This map shows the potential ranges of the invasive mosquito species Aedes aegypti and Aedes albopictis in the United States, but does not detail the mosquitoes’ populations or risk of disease transmission. Aedes aegypti is a known carrier of the Zika Virus. Aedes albopictis is not confirmed as a vector here, but could become a viable transmitter of Zika and other diseases. [Image: www.cdc.gov/]

Though West Nile Virus is now endemic in California, mosquito-borne illnesses like Chikungunya, Yellow Fever, Dengue, Malaria, and other dangerous infections are not common in the continental United States. From a historical standpoint, and as a sweeping general rule, the roughly 200 species of mosquitoes in the U.S. tend to be a nuisance to folks spending time outdoors rather than a transmitter of diseases. We’ve been very fortunate in that way.

However, these days, particularly while discussing mosquitoes, we can’t help but talk about the very present context of the Zika Virus and other mosquito-borne diseases. Aedes aegypti has been indicated as the primary agent of Zika, largely because it favors living in close proximity to its preferred food source: humans. Aedes aegypti enjoys a comfortable potential range that would extend throughout much of the southern and coastal portions of the U.S. where weather and temperature are a bit more within the mosquito’s varied tropical, sub-tropical, and temperate preferences. And, well, it’s just good practice to prevent or avoid mosquito bites by any reasonable means, regardless of Zika or any other illness, no matter where you live.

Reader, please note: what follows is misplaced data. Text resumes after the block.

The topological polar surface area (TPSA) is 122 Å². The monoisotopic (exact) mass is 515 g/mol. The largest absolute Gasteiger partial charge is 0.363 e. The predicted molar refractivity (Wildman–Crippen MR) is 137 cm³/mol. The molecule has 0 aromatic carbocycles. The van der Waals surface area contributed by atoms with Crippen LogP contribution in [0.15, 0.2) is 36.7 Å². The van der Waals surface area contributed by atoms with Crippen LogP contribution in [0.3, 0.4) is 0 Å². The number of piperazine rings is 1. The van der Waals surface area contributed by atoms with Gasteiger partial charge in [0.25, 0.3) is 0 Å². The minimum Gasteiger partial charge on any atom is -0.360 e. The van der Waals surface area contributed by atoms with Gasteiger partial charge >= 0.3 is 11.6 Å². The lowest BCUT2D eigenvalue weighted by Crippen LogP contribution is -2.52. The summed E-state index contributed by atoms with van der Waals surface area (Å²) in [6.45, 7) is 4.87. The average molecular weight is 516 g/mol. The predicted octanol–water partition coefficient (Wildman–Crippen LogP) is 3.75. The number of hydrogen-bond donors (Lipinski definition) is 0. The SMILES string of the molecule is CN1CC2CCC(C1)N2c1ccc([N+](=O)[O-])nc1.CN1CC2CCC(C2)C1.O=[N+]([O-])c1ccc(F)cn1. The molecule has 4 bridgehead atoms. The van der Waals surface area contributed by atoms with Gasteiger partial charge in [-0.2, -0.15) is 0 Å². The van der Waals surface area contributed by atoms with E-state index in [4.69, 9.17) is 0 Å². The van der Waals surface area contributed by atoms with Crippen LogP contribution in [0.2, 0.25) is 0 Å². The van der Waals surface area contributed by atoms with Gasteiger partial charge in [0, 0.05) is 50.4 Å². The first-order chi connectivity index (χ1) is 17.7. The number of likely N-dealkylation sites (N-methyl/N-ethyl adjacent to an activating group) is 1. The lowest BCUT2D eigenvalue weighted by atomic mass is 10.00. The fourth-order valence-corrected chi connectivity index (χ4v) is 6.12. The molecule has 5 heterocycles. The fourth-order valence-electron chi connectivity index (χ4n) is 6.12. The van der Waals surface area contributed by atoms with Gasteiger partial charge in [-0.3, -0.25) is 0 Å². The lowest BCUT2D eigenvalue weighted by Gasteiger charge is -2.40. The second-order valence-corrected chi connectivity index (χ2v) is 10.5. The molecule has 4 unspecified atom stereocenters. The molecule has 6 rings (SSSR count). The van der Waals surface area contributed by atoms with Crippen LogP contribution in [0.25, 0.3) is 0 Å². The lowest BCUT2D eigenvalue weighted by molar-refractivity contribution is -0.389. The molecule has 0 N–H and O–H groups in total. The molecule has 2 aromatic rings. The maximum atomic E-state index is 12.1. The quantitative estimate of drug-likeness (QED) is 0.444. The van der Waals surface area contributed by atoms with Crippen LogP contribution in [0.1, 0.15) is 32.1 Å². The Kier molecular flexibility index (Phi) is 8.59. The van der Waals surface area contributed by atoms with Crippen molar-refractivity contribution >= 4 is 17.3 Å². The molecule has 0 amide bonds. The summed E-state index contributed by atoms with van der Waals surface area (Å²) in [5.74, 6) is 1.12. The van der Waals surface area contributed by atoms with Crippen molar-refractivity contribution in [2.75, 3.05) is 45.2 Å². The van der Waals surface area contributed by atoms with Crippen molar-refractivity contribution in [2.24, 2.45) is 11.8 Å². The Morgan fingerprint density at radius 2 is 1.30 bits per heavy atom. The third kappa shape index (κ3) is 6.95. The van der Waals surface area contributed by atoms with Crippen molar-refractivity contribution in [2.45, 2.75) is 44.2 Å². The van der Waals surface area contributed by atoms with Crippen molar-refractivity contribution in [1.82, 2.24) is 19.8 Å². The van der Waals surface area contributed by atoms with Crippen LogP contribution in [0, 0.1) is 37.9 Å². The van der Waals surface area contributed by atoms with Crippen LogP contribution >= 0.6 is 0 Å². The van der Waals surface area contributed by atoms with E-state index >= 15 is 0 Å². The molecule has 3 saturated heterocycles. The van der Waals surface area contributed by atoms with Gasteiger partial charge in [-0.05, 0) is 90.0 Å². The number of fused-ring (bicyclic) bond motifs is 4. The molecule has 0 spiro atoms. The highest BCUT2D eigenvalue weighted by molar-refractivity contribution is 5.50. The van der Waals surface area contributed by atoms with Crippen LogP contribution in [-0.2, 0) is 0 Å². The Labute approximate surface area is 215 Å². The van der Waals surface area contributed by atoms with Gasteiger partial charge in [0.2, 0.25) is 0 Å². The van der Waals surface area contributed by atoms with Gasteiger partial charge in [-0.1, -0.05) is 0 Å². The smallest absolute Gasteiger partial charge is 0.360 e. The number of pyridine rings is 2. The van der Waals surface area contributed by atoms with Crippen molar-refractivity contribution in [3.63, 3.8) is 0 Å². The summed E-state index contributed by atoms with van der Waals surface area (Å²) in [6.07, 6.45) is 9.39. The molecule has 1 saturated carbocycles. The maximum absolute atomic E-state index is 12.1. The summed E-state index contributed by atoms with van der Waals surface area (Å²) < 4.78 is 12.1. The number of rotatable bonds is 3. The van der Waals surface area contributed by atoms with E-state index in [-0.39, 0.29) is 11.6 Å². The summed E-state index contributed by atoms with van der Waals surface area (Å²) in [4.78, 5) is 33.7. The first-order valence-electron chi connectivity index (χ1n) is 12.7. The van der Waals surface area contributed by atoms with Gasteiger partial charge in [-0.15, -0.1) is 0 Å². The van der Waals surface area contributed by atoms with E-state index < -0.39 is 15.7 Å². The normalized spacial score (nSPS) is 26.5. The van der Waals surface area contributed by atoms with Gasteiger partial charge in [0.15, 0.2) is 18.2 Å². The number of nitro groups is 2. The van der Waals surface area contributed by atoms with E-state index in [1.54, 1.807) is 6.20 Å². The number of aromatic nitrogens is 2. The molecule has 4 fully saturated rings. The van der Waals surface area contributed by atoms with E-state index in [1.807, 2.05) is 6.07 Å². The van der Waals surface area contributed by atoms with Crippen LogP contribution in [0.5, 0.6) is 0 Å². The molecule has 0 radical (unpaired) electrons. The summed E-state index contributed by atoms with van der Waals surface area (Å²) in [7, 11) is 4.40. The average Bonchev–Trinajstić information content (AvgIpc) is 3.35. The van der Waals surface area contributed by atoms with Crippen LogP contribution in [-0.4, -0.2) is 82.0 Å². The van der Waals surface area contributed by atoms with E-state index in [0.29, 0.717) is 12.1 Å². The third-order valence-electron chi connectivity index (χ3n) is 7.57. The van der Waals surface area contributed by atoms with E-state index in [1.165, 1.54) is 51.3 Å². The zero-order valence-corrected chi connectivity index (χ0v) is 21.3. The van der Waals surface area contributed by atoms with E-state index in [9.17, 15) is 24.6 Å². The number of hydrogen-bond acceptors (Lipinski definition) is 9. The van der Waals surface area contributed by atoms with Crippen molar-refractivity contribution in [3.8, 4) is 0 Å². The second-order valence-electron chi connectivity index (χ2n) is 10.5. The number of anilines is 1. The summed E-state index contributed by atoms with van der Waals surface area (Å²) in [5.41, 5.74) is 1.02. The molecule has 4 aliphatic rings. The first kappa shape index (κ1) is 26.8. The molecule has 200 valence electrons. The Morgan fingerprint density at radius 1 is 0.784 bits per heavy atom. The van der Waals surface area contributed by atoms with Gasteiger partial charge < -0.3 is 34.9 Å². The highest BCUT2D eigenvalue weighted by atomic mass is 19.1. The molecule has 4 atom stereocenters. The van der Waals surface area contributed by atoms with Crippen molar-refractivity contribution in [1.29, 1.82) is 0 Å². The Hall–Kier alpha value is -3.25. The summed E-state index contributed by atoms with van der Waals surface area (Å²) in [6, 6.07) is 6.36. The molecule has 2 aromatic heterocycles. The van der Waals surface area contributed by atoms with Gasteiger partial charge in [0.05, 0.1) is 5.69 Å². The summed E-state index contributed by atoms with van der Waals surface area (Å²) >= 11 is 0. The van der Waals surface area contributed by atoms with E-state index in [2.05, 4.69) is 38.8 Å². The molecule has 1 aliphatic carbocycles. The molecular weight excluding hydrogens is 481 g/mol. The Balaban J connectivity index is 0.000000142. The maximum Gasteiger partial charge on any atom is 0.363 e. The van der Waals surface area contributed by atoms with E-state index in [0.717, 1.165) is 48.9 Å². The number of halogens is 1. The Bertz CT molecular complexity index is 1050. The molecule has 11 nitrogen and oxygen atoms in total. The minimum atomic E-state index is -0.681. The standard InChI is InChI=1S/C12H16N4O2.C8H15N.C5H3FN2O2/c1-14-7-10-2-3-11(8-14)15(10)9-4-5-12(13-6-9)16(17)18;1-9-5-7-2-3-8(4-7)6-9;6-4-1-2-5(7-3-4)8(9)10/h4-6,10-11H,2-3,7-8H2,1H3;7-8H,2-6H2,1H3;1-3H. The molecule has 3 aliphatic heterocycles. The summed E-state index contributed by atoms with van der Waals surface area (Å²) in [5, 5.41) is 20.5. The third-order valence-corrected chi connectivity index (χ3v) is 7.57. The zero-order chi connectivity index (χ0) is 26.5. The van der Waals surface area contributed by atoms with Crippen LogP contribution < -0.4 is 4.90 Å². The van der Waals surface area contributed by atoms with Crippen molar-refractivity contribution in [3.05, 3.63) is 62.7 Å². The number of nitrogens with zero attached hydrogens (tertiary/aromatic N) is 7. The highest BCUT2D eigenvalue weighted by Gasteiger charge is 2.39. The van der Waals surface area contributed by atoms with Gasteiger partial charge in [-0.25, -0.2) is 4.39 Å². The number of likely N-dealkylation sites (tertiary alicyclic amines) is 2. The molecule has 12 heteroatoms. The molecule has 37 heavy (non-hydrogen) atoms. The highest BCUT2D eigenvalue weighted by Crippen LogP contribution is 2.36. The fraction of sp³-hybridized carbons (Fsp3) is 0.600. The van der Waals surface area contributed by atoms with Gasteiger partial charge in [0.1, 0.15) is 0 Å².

Ways to Naturally Prevent Mosquito Bites and Hinder Population Growth

[Image: www.mosquitomagnet.com]

It looks like a great place to clean your feathers, but it’s not a good idea to have one of these hanging around without also having a way to mitigate the mosquito eggs that could hatch from the waters. [Image: www.mosquitomagnet.com/]

The Centers for Disease Control and Prevention (CDC) states on its website, “The best way to prevent Zika and other viruses spread through mosquito bites is to prevent mosquito bites.” Well, when you put it like that, CDC! Thankfully, there are many easy and natural ways to reduce the incidence of mosquito presence and mosquito bites.